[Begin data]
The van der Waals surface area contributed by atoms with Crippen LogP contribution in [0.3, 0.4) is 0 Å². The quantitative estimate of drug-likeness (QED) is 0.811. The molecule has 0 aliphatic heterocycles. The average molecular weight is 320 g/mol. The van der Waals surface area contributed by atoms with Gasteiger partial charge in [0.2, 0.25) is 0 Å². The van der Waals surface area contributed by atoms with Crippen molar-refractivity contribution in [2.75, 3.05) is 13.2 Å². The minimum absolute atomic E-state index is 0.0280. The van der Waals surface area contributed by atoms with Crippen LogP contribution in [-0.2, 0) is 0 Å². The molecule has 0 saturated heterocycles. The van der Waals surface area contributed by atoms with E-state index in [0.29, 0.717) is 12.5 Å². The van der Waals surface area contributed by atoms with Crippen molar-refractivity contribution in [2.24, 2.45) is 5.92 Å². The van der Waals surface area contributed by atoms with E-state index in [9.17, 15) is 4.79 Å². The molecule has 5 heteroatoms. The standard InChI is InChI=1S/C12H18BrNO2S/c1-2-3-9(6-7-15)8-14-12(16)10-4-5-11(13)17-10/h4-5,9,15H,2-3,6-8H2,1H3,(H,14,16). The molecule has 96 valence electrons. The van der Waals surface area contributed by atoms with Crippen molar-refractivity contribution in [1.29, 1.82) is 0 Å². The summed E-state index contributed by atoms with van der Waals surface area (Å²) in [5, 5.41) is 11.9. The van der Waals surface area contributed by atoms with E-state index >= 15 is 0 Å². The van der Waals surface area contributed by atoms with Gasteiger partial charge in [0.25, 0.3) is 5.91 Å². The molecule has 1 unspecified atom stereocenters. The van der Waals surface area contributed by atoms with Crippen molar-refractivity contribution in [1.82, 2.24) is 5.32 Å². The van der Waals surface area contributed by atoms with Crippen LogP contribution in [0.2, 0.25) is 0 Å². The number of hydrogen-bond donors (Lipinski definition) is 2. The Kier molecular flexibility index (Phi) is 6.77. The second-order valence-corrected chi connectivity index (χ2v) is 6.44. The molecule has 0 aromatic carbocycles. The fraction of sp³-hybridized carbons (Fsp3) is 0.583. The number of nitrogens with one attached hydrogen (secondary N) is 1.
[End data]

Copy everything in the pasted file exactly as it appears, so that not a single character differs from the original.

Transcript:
The van der Waals surface area contributed by atoms with Crippen LogP contribution in [0.3, 0.4) is 0 Å². The quantitative estimate of drug-likeness (QED) is 0.811. The molecule has 0 aliphatic heterocycles. The average molecular weight is 320 g/mol. The van der Waals surface area contributed by atoms with Gasteiger partial charge in [0.2, 0.25) is 0 Å². The van der Waals surface area contributed by atoms with Crippen molar-refractivity contribution in [2.75, 3.05) is 13.2 Å². The minimum absolute atomic E-state index is 0.0280. The van der Waals surface area contributed by atoms with Crippen LogP contribution in [-0.2, 0) is 0 Å². The molecule has 0 saturated heterocycles. The van der Waals surface area contributed by atoms with E-state index in [0.29, 0.717) is 12.5 Å². The van der Waals surface area contributed by atoms with Crippen molar-refractivity contribution in [2.24, 2.45) is 5.92 Å². The van der Waals surface area contributed by atoms with E-state index in [9.17, 15) is 4.79 Å². The molecule has 5 heteroatoms. The standard InChI is InChI=1S/C12H18BrNO2S/c1-2-3-9(6-7-15)8-14-12(16)10-4-5-11(13)17-10/h4-5,9,15H,2-3,6-8H2,1H3,(H,14,16). The molecule has 96 valence electrons. The van der Waals surface area contributed by atoms with Crippen molar-refractivity contribution in [1.29, 1.82) is 0 Å². The summed E-state index contributed by atoms with van der Waals surface area (Å²) in [5, 5.41) is 11.9. The van der Waals surface area contributed by atoms with E-state index >= 15 is 0 Å². The van der Waals surface area contributed by atoms with Gasteiger partial charge in [0.25, 0.3) is 5.91 Å². The molecule has 1 unspecified atom stereocenters. The van der Waals surface area contributed by atoms with Crippen molar-refractivity contribution in [1.82, 2.24) is 5.32 Å². The van der Waals surface area contributed by atoms with Crippen LogP contribution in [0.2, 0.25) is 0 Å². The number of hydrogen-bond donors (Lipinski definition) is 2. The Kier molecular flexibility index (Phi) is 6.77. The second-order valence-corrected chi connectivity index (χ2v) is 6.44. The molecule has 0 aromatic carbocycles. The fraction of sp³-hybridized carbons (Fsp3) is 0.583. The number of nitrogens with one attached hydrogen (secondary N) is 1.